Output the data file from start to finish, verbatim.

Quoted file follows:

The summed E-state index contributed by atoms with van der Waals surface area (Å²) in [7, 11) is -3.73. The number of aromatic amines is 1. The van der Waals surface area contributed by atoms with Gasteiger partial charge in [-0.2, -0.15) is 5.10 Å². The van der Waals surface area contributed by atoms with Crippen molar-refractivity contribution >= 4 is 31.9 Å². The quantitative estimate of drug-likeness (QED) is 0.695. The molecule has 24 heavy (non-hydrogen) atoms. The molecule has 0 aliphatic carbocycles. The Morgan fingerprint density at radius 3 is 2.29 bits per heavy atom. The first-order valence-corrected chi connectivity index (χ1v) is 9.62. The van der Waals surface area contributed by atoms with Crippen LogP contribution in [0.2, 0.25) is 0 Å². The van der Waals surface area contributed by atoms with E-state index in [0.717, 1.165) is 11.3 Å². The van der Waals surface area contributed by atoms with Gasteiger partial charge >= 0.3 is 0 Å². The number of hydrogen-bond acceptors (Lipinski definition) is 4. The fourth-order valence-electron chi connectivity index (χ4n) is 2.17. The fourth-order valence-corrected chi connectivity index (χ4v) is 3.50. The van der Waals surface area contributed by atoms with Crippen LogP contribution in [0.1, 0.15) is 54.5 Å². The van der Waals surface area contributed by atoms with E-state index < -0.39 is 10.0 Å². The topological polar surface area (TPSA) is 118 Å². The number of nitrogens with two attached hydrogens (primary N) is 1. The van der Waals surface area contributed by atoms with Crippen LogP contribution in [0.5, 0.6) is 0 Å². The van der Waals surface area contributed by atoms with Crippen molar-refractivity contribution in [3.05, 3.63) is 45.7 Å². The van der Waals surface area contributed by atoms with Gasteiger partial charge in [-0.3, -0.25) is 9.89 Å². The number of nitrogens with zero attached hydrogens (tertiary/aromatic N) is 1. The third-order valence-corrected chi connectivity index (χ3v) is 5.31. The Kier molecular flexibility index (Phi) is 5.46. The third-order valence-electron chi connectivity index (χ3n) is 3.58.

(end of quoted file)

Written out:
The summed E-state index contributed by atoms with van der Waals surface area (Å²) in [7, 11) is -3.73. The number of aromatic amines is 1. The van der Waals surface area contributed by atoms with Gasteiger partial charge in [-0.2, -0.15) is 5.10 Å². The van der Waals surface area contributed by atoms with Crippen molar-refractivity contribution >= 4 is 31.9 Å². The quantitative estimate of drug-likeness (QED) is 0.695. The molecule has 24 heavy (non-hydrogen) atoms. The molecule has 0 aliphatic carbocycles. The Morgan fingerprint density at radius 3 is 2.29 bits per heavy atom. The first-order valence-corrected chi connectivity index (χ1v) is 9.62. The van der Waals surface area contributed by atoms with Crippen LogP contribution in [0.2, 0.25) is 0 Å². The van der Waals surface area contributed by atoms with E-state index in [0.717, 1.165) is 11.3 Å². The van der Waals surface area contributed by atoms with Gasteiger partial charge >= 0.3 is 0 Å². The number of hydrogen-bond acceptors (Lipinski definition) is 4. The fourth-order valence-electron chi connectivity index (χ4n) is 2.17. The fourth-order valence-corrected chi connectivity index (χ4v) is 3.50. The van der Waals surface area contributed by atoms with Crippen LogP contribution in [0.1, 0.15) is 54.5 Å². The van der Waals surface area contributed by atoms with E-state index < -0.39 is 10.0 Å². The topological polar surface area (TPSA) is 118 Å². The number of nitrogens with two attached hydrogens (primary N) is 1. The van der Waals surface area contributed by atoms with Crippen LogP contribution in [0.5, 0.6) is 0 Å². The van der Waals surface area contributed by atoms with Crippen molar-refractivity contribution in [3.05, 3.63) is 45.7 Å². The van der Waals surface area contributed by atoms with Gasteiger partial charge in [-0.3, -0.25) is 9.89 Å². The number of nitrogens with zero attached hydrogens (tertiary/aromatic N) is 1. The third-order valence-corrected chi connectivity index (χ3v) is 5.31. The Kier molecular flexibility index (Phi) is 5.46. The third-order valence-electron chi connectivity index (χ3n) is 3.58.